I told Slider I’d try one the next time I was in town and a crestfallen look came across his face as he told me the Port of Call no longer offered it. The truth is, if someone cooked up an ersatz gospel based around the glory of a muffuletta, Slider would elbow every acolyte out of the way until he became the lead prophet. Hell, the nickname “Slider” was hung in front of plain old Bob when he discovered a magazine recipe for muffuletta sliders and he hasn’t been quite right ever since.
A few days went by and I was Google-ing around New Orleans looking for new places to explore, so just for the hell of it, I typed in “muffuletta pizza,” figuring it might be fairly common in a pizza-crazy town where muffuletta sandwiches are almost as common as a “poor boy.” As it turned out, I could only find one place that offered the pizza-sandwich hybrid, Mo’s Pizza in Westwego.
Westwego is a small working-class suburb on the West Bank, nestled among commercial fishing areas, refineries and other industries that rely as much upon muscle as brainpower. Located on Highway 90 West, closer to the unnerving Huey P. Long Bridge than the Crescent City Connection, Westwego has become an unexpectedly regular stop for The Sensible One and me. The reason for our visits is a collection of tumbledown buildings housing Mom and Pop seafood merchants, where the most we’ve ever paid for fresh-caught 6-count shrimp is $5.25 a pound, a price that’s tantamount to misdemeanor larceny.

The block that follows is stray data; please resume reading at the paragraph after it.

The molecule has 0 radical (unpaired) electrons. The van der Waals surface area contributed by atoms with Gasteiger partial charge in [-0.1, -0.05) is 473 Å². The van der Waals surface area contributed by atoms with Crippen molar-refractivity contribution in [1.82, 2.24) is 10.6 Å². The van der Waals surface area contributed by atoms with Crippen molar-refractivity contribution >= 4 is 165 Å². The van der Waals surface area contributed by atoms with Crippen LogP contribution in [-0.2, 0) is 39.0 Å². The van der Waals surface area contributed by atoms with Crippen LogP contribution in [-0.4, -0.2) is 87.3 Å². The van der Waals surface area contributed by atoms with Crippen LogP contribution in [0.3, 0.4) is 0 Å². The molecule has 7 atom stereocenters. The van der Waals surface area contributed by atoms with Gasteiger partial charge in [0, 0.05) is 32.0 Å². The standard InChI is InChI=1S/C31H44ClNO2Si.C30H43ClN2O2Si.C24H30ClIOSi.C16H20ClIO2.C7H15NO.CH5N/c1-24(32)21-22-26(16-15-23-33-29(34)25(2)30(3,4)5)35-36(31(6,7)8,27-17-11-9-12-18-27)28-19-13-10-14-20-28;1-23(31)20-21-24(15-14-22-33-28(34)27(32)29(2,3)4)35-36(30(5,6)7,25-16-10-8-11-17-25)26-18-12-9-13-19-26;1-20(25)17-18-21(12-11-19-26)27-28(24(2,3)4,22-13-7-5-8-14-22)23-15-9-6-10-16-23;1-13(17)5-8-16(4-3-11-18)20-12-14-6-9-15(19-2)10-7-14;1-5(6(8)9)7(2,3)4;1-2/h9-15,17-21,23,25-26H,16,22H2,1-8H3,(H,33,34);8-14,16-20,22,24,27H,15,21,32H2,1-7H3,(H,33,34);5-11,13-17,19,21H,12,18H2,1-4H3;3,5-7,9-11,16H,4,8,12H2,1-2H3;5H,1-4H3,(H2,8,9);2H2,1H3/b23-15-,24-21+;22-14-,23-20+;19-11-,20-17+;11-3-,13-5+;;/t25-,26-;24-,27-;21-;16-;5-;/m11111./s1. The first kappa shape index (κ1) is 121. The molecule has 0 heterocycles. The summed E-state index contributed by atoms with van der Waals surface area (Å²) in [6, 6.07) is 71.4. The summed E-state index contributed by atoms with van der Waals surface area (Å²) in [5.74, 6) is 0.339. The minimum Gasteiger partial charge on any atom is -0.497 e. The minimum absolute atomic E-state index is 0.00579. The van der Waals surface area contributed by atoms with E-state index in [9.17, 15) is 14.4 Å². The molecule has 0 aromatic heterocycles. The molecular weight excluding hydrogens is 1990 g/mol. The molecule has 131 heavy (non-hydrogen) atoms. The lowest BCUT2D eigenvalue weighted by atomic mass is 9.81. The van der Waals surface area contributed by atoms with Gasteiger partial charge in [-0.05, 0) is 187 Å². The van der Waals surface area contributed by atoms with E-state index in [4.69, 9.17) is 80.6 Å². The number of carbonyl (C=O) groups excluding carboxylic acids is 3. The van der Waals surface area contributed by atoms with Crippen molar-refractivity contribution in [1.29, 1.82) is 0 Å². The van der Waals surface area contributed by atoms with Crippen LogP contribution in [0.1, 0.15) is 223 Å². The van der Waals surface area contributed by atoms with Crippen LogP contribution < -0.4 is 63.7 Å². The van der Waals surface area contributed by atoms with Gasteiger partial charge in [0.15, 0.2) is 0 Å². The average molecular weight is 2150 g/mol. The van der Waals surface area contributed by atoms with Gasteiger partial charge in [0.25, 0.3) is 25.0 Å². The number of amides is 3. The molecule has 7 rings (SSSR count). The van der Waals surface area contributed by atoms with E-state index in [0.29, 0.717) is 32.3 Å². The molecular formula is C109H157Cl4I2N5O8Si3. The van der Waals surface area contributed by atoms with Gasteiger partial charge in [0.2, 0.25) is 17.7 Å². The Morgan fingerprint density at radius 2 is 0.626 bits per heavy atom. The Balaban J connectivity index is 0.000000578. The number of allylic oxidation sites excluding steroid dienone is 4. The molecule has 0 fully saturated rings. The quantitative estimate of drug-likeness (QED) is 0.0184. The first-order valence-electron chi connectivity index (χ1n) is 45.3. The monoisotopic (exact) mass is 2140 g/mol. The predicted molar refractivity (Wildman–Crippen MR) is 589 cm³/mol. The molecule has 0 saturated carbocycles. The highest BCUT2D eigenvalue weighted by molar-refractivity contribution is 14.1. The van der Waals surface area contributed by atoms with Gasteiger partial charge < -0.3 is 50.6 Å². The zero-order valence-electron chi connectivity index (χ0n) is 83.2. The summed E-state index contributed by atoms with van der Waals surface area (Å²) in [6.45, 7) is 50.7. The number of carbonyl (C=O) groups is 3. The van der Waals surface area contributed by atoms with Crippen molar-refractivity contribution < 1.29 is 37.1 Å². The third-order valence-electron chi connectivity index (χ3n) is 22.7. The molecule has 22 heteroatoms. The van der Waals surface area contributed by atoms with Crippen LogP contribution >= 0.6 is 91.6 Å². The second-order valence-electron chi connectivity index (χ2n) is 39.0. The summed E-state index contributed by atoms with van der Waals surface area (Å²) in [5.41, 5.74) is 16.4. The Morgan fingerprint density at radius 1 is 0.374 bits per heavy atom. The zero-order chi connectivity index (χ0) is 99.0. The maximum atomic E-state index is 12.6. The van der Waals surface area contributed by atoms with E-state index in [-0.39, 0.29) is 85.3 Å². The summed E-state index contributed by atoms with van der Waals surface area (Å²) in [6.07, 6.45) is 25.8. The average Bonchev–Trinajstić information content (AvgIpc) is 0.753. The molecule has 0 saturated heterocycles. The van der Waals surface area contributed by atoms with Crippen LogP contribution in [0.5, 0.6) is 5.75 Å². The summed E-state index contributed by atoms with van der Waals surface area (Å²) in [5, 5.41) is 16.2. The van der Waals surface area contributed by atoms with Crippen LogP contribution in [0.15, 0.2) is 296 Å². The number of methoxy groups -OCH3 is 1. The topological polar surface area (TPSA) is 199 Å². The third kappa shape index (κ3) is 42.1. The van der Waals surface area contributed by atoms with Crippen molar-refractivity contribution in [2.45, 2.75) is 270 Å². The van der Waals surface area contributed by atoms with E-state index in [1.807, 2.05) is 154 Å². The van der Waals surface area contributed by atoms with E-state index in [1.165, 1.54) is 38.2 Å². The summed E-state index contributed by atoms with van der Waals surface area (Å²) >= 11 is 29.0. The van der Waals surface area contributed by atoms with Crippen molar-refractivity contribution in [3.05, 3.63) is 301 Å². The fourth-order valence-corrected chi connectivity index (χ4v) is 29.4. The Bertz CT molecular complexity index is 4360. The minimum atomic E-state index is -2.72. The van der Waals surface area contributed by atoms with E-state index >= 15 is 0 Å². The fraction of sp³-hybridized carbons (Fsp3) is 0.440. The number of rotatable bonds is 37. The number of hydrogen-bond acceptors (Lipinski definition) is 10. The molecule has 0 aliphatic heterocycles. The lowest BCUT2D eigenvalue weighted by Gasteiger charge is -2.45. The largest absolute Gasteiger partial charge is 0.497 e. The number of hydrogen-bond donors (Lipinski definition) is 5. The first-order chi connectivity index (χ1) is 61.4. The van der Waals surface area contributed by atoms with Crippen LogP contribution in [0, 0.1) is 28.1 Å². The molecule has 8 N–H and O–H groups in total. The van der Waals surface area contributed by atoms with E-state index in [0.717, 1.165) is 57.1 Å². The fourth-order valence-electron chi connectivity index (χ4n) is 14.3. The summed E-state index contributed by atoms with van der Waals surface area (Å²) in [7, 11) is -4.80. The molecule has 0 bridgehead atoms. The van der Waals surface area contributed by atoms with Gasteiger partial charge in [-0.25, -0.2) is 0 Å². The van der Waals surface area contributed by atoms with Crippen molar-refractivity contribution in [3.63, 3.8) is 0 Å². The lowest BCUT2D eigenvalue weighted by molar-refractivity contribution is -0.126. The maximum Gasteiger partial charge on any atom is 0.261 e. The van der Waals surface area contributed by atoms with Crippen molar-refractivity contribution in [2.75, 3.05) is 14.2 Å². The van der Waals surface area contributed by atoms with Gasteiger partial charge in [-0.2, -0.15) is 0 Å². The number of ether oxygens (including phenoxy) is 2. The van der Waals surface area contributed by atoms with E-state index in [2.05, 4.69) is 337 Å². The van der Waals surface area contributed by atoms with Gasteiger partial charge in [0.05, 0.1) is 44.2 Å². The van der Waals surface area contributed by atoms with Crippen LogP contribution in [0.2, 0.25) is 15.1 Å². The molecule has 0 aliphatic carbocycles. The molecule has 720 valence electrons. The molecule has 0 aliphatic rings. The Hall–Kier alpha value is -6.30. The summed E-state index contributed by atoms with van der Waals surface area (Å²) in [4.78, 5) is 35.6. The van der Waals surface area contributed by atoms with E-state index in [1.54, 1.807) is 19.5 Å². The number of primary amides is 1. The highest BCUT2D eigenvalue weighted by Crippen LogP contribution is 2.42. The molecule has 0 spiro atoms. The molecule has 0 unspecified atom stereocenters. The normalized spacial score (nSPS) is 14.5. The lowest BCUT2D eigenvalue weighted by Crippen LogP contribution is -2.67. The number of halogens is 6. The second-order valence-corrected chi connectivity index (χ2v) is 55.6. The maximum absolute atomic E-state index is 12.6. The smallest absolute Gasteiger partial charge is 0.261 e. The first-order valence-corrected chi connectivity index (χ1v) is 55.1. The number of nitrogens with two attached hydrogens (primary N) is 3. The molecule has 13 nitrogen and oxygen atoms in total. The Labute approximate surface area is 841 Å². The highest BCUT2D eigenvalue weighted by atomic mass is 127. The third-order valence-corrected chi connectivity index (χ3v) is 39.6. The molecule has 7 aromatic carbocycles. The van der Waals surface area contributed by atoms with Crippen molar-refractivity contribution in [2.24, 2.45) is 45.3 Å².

About a mile away from the ersatz fish market, a couple of blocks off the main drag stands Mo’s. It’s in a non-descript metal building, painted the color of banana pudding, and there’s nothing noteworthy about it except that it’s probably larger than you might expect for a local pizzeria. With its bland exterior and out-of-the-way location, I can only think of two reasons why the business ever located there: (1), the building was cheap, and (2), no, I mean really cheap.
In planning our visit, I had noticed that local restaurant writer Tom Fitzmorris had listed it as the fourteenth best pizza joint in New Orleans, which sounded promising, but also kvetched about the sauce being “a bit sweeter than optimum,” which did not. To be perfectly honest, and maybe a wee bit snobbish, I didn’t approach our visit to Mo’s with a lot of anticipation or confidence.
One of the nice things about low expectations is that the odds are more or less equal you’ll be surprised when a restaurant is better that you ever imagined, as are the odds you’ll be disappointed in a visit to a place that has a glitzier reputation it can’t live up to. Perhaps that’s a roundabout way of saying that Mo’s was much better than I expected because I wasn’t expecting much in the first place.